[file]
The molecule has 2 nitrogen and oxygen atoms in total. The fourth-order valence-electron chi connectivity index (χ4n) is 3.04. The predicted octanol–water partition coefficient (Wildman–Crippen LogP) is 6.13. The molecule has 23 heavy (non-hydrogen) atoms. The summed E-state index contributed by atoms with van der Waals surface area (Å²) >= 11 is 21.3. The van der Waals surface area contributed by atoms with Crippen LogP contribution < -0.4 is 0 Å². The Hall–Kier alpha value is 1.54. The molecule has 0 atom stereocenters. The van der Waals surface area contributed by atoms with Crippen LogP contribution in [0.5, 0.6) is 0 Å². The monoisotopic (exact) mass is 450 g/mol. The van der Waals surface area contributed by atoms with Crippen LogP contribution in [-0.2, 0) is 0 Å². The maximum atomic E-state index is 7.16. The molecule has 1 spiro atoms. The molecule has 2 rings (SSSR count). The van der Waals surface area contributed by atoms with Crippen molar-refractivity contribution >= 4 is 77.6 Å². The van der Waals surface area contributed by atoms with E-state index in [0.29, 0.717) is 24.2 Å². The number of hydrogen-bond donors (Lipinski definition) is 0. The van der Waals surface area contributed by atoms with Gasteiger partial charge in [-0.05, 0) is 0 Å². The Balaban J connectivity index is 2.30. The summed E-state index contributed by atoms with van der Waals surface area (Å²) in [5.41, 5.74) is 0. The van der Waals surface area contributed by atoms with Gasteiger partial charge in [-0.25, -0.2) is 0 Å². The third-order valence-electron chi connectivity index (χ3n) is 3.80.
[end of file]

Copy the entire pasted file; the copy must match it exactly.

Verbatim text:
The molecule has 2 nitrogen and oxygen atoms in total. The fourth-order valence-electron chi connectivity index (χ4n) is 3.04. The predicted octanol–water partition coefficient (Wildman–Crippen LogP) is 6.13. The molecule has 23 heavy (non-hydrogen) atoms. The summed E-state index contributed by atoms with van der Waals surface area (Å²) >= 11 is 21.3. The van der Waals surface area contributed by atoms with Crippen LogP contribution < -0.4 is 0 Å². The Hall–Kier alpha value is 1.54. The molecule has 0 atom stereocenters. The van der Waals surface area contributed by atoms with Crippen LogP contribution in [0.5, 0.6) is 0 Å². The monoisotopic (exact) mass is 450 g/mol. The van der Waals surface area contributed by atoms with Crippen LogP contribution in [-0.2, 0) is 0 Å². The maximum atomic E-state index is 7.16. The molecule has 1 spiro atoms. The molecule has 2 rings (SSSR count). The van der Waals surface area contributed by atoms with Crippen molar-refractivity contribution >= 4 is 77.6 Å². The van der Waals surface area contributed by atoms with E-state index in [0.29, 0.717) is 24.2 Å². The number of hydrogen-bond donors (Lipinski definition) is 0. The van der Waals surface area contributed by atoms with Gasteiger partial charge in [-0.05, 0) is 0 Å². The Balaban J connectivity index is 2.30. The summed E-state index contributed by atoms with van der Waals surface area (Å²) in [5.41, 5.74) is 0. The van der Waals surface area contributed by atoms with Gasteiger partial charge in [-0.25, -0.2) is 0 Å². The third-order valence-electron chi connectivity index (χ3n) is 3.80.